Arguments Against Effective Altruism

Synopsis

Here I present an argument against the ‘Effective Altruism’ (EA) movement. First, I argue that the philosophy of the EA movement is predicated upon a contested utilitarian ethical framework which the movement makes insufficient efforts to justify, and seems to lead to positively perverse conclusions when taken to extremes, as can be seen in the ‘repugnant conclusion’. Second, I argue that the myopic EA focus on empirical evidence of charitable efficacy is misguided, as it leads to worthwhile interventions being neglected simply because they are too difficult to measure. Third, I argue that in focusing excessively on empirical evidence and cost-benefit calculations, EA ignores many longer-term systemic flow-on effects, which in many cases can be far greater than short-term charitable outcomes. Finally, I argue that the EA movement’s lofty standards for empirical evidence and rational decision making are so onerous that even the EA movement itself cannot live up to them, meaning that EA fails in its endeavor to extirpate personal intuition and subjective judgements from charitable analysis.

Introduction

There have been a number of critiques of effective altruism put forward, for example here, here, here, here, and here, but at least in my view, most of them aren’t very compelling or coherent. This piece is attempt to remedy the situation by providing a more robust case against EA. For purposes of this piece, I define effective altruism as a social movement, drawing particular inspiration from the work of Peter Singer, the core characteristics of which is a focus on achieving maximum charitable impact by targeting donations to causes which have been empirically demonstrated to yield the most cost-effective outcomes, and shaping one’s life and career so as to maximize the aggregate impact one can make through such programs. Note that the views expressed in this piece do not necessary reflect those of the author of this piece.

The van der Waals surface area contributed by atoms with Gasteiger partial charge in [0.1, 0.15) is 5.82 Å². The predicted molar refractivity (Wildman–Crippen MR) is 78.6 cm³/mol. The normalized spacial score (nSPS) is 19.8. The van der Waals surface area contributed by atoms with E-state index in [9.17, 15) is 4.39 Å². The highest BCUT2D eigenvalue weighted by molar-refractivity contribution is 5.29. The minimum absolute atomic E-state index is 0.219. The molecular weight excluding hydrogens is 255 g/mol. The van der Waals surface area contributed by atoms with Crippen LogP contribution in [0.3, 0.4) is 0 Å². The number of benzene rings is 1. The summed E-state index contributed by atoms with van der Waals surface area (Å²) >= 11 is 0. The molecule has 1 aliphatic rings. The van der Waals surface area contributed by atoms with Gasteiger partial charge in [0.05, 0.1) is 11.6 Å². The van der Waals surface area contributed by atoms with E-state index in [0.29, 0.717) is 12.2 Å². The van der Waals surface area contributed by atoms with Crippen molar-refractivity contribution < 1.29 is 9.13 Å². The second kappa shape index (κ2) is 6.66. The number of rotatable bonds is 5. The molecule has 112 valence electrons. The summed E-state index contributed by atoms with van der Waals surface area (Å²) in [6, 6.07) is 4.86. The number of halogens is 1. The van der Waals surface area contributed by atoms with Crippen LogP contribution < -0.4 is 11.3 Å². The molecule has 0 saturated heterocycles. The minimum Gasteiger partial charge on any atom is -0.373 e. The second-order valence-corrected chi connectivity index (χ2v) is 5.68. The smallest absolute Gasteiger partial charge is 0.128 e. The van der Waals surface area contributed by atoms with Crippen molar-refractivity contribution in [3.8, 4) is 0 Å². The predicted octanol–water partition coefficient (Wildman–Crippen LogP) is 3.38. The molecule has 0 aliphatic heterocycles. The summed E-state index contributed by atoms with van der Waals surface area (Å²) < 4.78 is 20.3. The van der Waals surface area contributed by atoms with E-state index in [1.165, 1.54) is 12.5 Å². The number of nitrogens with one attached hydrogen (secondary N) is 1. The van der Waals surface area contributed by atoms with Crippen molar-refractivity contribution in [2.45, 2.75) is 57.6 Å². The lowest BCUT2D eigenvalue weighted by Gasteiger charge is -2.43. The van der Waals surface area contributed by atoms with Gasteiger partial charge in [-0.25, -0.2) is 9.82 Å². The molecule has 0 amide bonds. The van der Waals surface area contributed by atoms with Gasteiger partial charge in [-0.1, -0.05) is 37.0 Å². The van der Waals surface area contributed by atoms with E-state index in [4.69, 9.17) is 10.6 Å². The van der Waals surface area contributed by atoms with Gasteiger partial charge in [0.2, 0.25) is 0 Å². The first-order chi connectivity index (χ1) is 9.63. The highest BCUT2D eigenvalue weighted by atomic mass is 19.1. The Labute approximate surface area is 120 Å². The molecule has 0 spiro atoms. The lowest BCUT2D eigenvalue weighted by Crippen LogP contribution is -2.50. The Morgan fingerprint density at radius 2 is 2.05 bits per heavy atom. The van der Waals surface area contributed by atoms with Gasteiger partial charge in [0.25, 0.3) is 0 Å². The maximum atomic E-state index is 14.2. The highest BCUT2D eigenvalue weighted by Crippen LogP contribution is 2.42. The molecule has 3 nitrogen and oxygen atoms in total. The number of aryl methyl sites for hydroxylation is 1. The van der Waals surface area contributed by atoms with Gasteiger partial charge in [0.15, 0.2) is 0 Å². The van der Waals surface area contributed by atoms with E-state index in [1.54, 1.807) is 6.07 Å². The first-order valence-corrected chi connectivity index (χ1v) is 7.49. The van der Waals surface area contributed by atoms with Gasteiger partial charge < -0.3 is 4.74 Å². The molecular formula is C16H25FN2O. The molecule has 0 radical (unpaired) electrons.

Utilitarian Presumption

EA is based upon an underlying presumption of utilitarian ethical theory. Indeed, it often seems such utilitarianism is treated as an axiom not worthy of further discussion. But the trouble is, not everyone shares such a utilitarian ethic. In particular, deontologists and virtue ethicists will not necessarily agree with the hard-nosed EA utilitarian that we should let the blind man down the road go without a guide dog if doing so means that we are able to instead repair the eyesight of fifty Africans. Nor is there any clear reason for such people to accept this utilitarian viewpoint, aside of course from extended philosophical discussion, which given the past two millennia of philosophical history seems unlikely to yield much consensus anyway. Given such differing views on ethics, why is EA so dogmatically confident in their utilitarianism, taking it as so obvious and basic that all others should just automatically agree?